JH. Yes, I’m fascinated about what you said earlier on in the interview about time, and about these classical sculptures being like snapshots, aiming to capture or freeze a moment in marble. Do you see this as a point of contrast with your own sculptures? I mean, I suppose that some of your figures do embody moments in time, like falling, toppling, or just ‘Still Standing’…
AG. Yes, I think that unlike heroic Greek actions (they come from a series of works called Ataxia) they are more to do with the internalisation of energy, rather than the expression of a dramatic action, you know, like David and Goliath, the famous Bernini, where he’s just about to jettison the slingstone. These are trying to make physical instability equate to a psychological or emotional instability to do with, I think, the human condition as a predicament rather than a cause for celebration. So they are about doubt and uncertainty much more than they are about ‘the classical hero’. And that was important as well – the contrast between, you could say, the assured classicism, the idea of the continuity of society, the idea about the continuity of the values that the building represents, being a context in which breakdown is acknowledged in both the material condition of these works and in their emotional content.
JH. It sounds like they really did gain layers of meaning from their particular setting within the Hermitage.
AG. Well, I hope so. That’s one of the things that we learnt at art school: the context is half of the work. So all of these works were made specifically for this show, knowing this particular room, knowing the relationship with the works next door. It took two years to evolve, negotiate; several trips there. It was a long job, but worth it. You can’t make anything responsibly today with the presence of the past so absolutely accessible to us without it having a dialogue with everything that has already been made. In this context it was the contact between things that were made in the classical world that were questioned by my work in terms of what the body could carry through attribute and association.
What are the connecting principles? Well, these are more or less lifesize body surrogates that sit in the same space as the living body of the viewer, and pertain to a desire that human beings have had almost as long as there have been cultures – to make an equivalent to their own lives in substances that will outlive their own existence. And then the similarities cease. I reject the idealisation of beauty, the symbolic, the mythical, the applying of attributes – the club, the cup and finally I deny gesture itself – all of the limbs in my work are clamped to the body, not extended from it.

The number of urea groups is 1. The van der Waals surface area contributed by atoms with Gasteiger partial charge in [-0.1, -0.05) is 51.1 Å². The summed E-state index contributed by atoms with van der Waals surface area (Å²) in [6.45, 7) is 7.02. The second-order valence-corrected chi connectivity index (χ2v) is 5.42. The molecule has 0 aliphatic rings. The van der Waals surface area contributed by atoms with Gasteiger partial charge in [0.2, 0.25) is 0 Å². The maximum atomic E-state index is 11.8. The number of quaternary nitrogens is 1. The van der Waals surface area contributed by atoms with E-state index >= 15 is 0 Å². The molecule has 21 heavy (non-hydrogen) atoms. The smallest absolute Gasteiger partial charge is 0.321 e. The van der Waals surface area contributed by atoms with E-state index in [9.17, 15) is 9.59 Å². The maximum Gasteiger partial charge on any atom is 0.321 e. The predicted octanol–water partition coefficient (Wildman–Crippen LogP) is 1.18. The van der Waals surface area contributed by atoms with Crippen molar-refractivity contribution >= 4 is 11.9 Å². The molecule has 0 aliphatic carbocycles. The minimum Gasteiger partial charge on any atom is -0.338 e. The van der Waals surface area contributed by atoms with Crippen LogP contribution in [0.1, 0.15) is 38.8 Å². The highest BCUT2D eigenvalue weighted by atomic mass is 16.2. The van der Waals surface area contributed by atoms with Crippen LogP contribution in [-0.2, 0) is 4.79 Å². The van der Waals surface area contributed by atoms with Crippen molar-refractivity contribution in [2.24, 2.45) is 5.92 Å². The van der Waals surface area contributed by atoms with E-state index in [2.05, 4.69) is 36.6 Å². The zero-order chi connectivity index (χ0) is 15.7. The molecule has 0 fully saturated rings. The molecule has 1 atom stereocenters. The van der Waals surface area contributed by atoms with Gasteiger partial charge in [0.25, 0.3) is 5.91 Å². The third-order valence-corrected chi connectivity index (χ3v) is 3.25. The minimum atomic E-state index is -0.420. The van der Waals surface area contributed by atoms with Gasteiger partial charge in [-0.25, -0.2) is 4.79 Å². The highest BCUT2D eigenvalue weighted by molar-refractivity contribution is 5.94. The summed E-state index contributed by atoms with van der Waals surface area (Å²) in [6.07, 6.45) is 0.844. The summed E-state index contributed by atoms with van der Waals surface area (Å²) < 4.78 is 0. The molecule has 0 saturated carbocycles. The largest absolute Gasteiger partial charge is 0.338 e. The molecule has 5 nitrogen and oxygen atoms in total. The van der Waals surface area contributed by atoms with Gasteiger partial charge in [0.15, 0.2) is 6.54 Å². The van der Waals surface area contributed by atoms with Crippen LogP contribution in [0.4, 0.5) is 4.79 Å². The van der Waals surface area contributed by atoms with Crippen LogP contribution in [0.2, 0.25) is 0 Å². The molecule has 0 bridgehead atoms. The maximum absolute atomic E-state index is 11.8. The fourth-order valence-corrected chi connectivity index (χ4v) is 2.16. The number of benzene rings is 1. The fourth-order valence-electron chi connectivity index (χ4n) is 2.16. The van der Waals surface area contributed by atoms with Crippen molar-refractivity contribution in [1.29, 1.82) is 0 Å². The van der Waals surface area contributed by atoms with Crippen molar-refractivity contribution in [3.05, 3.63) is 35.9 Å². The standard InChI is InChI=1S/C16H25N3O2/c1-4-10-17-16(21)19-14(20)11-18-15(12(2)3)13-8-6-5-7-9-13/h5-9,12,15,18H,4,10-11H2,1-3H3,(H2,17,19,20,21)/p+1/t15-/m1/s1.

So this is a stripping bare of that desire to make an objective correlative of a living body in something that is not living, and leaves it almost as an unfinished project, much as a child might pile wooden blocks one on top of another, in order to knock them down. So it’s a very childish proposal, you might say. Why do we find it necessary to erect things to test ourselves, and then, having made them, to what extent to they remain true? Well, they can’t. It’s extraordinary – that’s the lie of sculpture, isn’t it? That it attempts to inscribe in ‘sidereal’ time (in other words, in minerals that come from the beginning of planets and the condensation of clouds of gas into mass), in that language, something of the fugitive thoughts and feelings of a human life. And yet that very attempt is doomed. But we’ve always had to do it.
JH. Well I think that would be a perfect place to finish. That has been incredibly enlightening – thank you ever so much.
An illustrated book accompanying the Hermitage exhibition is published by Fontanka and available from Thames & Hudson for £24.95.
Installation views: Antony Gormley, 'Still Standing', The State Hermitage Museum, St Petersburg, Russia, 2011 - 2012.
Photographs by Yuri Molodkovets (c) the artist.